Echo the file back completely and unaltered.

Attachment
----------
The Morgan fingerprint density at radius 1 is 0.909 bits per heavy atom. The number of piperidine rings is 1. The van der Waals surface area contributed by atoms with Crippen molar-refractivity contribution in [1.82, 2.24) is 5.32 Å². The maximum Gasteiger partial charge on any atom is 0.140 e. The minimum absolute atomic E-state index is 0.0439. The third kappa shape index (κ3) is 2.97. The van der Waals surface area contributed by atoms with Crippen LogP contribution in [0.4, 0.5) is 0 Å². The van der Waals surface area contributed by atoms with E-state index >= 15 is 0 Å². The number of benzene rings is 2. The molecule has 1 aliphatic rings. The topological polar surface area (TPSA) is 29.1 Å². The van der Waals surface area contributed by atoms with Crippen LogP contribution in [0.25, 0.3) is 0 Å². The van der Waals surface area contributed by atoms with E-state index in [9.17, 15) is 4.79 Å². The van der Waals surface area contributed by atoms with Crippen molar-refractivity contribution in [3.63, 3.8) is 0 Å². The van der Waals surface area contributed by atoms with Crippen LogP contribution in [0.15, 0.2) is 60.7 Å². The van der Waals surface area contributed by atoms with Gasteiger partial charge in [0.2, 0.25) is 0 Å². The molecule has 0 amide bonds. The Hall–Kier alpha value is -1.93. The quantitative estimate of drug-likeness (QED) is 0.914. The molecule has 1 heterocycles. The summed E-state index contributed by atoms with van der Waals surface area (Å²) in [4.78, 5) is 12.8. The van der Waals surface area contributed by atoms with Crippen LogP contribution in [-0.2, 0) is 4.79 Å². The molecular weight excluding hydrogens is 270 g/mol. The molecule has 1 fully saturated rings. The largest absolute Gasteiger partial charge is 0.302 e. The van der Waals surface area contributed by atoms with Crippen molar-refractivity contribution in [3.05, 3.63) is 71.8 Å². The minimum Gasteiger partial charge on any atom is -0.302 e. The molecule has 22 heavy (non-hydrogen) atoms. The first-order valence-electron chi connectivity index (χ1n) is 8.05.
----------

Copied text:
The Morgan fingerprint density at radius 1 is 0.909 bits per heavy atom. The number of piperidine rings is 1. The van der Waals surface area contributed by atoms with Crippen molar-refractivity contribution in [1.82, 2.24) is 5.32 Å². The maximum Gasteiger partial charge on any atom is 0.140 e. The minimum absolute atomic E-state index is 0.0439. The third kappa shape index (κ3) is 2.97. The van der Waals surface area contributed by atoms with Crippen LogP contribution in [0.4, 0.5) is 0 Å². The van der Waals surface area contributed by atoms with E-state index >= 15 is 0 Å². The number of benzene rings is 2. The molecule has 1 aliphatic rings. The topological polar surface area (TPSA) is 29.1 Å². The van der Waals surface area contributed by atoms with Crippen LogP contribution in [0.25, 0.3) is 0 Å². The van der Waals surface area contributed by atoms with E-state index in [9.17, 15) is 4.79 Å². The van der Waals surface area contributed by atoms with Crippen molar-refractivity contribution in [3.63, 3.8) is 0 Å². The van der Waals surface area contributed by atoms with Crippen LogP contribution in [0.15, 0.2) is 60.7 Å². The van der Waals surface area contributed by atoms with Gasteiger partial charge in [0.2, 0.25) is 0 Å². The molecule has 0 amide bonds. The Hall–Kier alpha value is -1.93. The quantitative estimate of drug-likeness (QED) is 0.914. The molecule has 1 heterocycles. The summed E-state index contributed by atoms with van der Waals surface area (Å²) in [4.78, 5) is 12.8. The van der Waals surface area contributed by atoms with Crippen LogP contribution in [-0.2, 0) is 4.79 Å². The molecular weight excluding hydrogens is 270 g/mol. The molecule has 1 fully saturated rings. The largest absolute Gasteiger partial charge is 0.302 e. The van der Waals surface area contributed by atoms with Crippen molar-refractivity contribution in [3.05, 3.63) is 71.8 Å². The minimum Gasteiger partial charge on any atom is -0.302 e. The molecule has 22 heavy (non-hydrogen) atoms. The first-order valence-electron chi connectivity index (χ1n) is 8.05.